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According to the Brazilian Institute of Geography and Statistics, 11 million people in Brazil live in favelas. These favelas are urban settlements with no access to adequate water, sewage and energy systems, frequently forgotten by the government and the society. Usually placed on vulnerable areas, such as riverbanks, hills or under huge urban infrastructures, these favelas are often born due to the expansive and unaffordable prices of formal urban land in Brazil – forcing poor families to occupy these unused spaces of the city.

Due to the irregular use of the land on favelas, a result of the unrealistic real state market logic, residents are frequently deprived from basic human rights related to the appropriation of urban spaces. With no access to good education, health and housing systems, this marginalized part of the society is judged under a fragile meritocracy concept – “you can have anything if you work for it”. However, meritocracy is an unachievable concept in a national context where 50 million Brazilian people live with under than US$5,5 a day – unequal opportunities generate unequal consequences.

From my perspective, one of the biggest obstacles to overcome in order to achieve an equal society in Brazil, is the lack of awareness of the reality of the precarious Brazilian housing and urban public systems. Favela residents are invisible in the streets, for the society and, most of all, for the government and public representatives. 11 million people are favela residents who are ignored by the system, demanding for efficient public policies and receiving the indifference of public agenda.

 

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Those difficulties are even bigger for women – frequently abandoned by their male partners and facing the adversities of a sexist society everyday. As part of a Non-Governmental Organisation (NGO) in Brazil that works for community empowerment in favelas, called TETO Brazil, I have been coordinating teams of volunteers for data research in the favelas of the state of Parana to urge governments to take actions, mapping for the communities’ analysis. TETO also works for emergency housing construction in favelas, providing an emergency solution for families living in precarious houses that could fall apart on the next rain.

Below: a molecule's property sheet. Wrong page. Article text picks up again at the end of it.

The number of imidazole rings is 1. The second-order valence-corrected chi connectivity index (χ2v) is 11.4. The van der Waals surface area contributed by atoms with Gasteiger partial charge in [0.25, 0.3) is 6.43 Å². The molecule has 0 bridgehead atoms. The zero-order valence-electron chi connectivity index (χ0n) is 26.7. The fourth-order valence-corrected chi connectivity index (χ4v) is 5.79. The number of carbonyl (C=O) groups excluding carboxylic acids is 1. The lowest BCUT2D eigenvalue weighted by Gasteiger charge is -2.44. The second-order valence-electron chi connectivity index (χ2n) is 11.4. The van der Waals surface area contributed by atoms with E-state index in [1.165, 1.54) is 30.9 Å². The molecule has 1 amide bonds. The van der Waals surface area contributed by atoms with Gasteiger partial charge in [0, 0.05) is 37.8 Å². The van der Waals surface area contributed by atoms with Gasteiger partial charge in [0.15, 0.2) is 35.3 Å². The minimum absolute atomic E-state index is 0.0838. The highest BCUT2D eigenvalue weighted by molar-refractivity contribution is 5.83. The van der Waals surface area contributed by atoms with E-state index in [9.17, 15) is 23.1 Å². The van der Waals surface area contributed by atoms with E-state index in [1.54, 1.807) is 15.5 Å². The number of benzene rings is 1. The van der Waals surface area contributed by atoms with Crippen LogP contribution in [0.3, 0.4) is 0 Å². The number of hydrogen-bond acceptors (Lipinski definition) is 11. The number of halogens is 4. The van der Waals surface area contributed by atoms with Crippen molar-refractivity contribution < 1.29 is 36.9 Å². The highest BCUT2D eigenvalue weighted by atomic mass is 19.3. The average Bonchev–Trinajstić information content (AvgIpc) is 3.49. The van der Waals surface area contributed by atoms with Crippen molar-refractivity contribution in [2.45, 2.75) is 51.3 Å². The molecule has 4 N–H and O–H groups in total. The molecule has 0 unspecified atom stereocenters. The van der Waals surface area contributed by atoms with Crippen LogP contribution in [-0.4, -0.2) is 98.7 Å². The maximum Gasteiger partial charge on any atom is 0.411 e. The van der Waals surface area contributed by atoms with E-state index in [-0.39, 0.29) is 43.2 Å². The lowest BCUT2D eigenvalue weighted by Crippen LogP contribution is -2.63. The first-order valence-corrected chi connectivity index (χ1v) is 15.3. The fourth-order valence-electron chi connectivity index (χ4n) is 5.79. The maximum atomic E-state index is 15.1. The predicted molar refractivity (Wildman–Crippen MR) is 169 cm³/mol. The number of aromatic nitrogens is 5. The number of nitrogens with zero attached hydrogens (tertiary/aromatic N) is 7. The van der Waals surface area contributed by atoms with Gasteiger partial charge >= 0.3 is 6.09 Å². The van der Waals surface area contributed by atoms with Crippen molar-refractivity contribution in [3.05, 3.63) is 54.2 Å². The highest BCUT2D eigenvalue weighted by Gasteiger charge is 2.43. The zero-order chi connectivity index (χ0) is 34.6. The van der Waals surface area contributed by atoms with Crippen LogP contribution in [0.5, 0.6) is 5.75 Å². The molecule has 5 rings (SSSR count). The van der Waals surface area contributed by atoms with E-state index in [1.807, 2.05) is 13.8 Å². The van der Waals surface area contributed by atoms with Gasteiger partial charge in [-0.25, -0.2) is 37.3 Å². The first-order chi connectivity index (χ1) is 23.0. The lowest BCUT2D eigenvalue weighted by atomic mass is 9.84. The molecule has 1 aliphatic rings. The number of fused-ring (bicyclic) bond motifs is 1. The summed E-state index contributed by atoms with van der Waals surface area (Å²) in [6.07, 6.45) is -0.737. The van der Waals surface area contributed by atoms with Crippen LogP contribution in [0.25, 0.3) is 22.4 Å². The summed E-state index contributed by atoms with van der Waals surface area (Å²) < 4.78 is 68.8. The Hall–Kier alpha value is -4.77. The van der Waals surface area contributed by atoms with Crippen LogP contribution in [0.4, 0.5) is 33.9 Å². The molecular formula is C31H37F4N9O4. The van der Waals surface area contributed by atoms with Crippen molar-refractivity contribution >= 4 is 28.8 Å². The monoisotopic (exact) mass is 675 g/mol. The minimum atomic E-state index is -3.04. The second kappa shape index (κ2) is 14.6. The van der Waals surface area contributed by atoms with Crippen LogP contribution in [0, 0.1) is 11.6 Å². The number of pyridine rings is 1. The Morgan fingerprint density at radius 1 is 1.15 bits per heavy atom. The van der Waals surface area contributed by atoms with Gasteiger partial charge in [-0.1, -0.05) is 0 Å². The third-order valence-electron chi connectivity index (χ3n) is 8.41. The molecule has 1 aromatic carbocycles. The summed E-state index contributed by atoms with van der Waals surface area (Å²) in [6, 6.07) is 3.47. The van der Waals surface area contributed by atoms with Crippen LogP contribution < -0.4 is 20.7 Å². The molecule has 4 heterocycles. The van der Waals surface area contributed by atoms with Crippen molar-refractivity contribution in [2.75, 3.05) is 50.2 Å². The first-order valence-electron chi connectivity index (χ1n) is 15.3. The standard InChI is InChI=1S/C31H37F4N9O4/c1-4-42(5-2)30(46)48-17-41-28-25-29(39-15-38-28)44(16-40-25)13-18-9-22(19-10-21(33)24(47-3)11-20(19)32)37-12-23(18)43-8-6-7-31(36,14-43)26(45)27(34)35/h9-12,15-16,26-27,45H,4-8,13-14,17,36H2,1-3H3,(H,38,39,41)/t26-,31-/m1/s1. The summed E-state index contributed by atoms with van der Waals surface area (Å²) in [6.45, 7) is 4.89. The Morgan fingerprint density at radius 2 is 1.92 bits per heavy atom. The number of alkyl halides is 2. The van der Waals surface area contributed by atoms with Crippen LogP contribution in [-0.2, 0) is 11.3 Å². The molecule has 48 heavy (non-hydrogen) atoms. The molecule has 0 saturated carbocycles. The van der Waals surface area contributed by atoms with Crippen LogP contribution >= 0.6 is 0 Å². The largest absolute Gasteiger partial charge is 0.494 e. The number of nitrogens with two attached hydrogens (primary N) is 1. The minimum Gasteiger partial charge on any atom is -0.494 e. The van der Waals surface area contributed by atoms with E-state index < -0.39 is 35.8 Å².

Under these circumstances, I have met incredibly strong women, many of them leading their own community towards a better environment for their families and friends in the favelas they live in. These women usually faced enormous challenges through their lives, from domestic violence to natural disasters that took everything they have. Those adversities gave them the strength to fight for their families, communities and cities.

These women’s strength inspires me (and I believe all the other volunteers as well) to keep working side by side with them and to drive all our efforts to change the favela reality in Brazil. I believe that inspiration is what drives change in the world. These women inspired, taught and changed me. And it is my responsibility, alongside organisations and all the respect, to help spread their voices as far as possible and, hopefully, inspire others to fight for changing this reality with us. A complex reality can only be changed when it is visible for many people. So, our message today is clear and loud – we want visibility and voice for the favelas in Brazil. Will you join us?

 

More on Lais: http://youngleadersfordev.org/author/lais-leao/

One comment

  1. I love your passion for your work. <3 <3

    Phonsi

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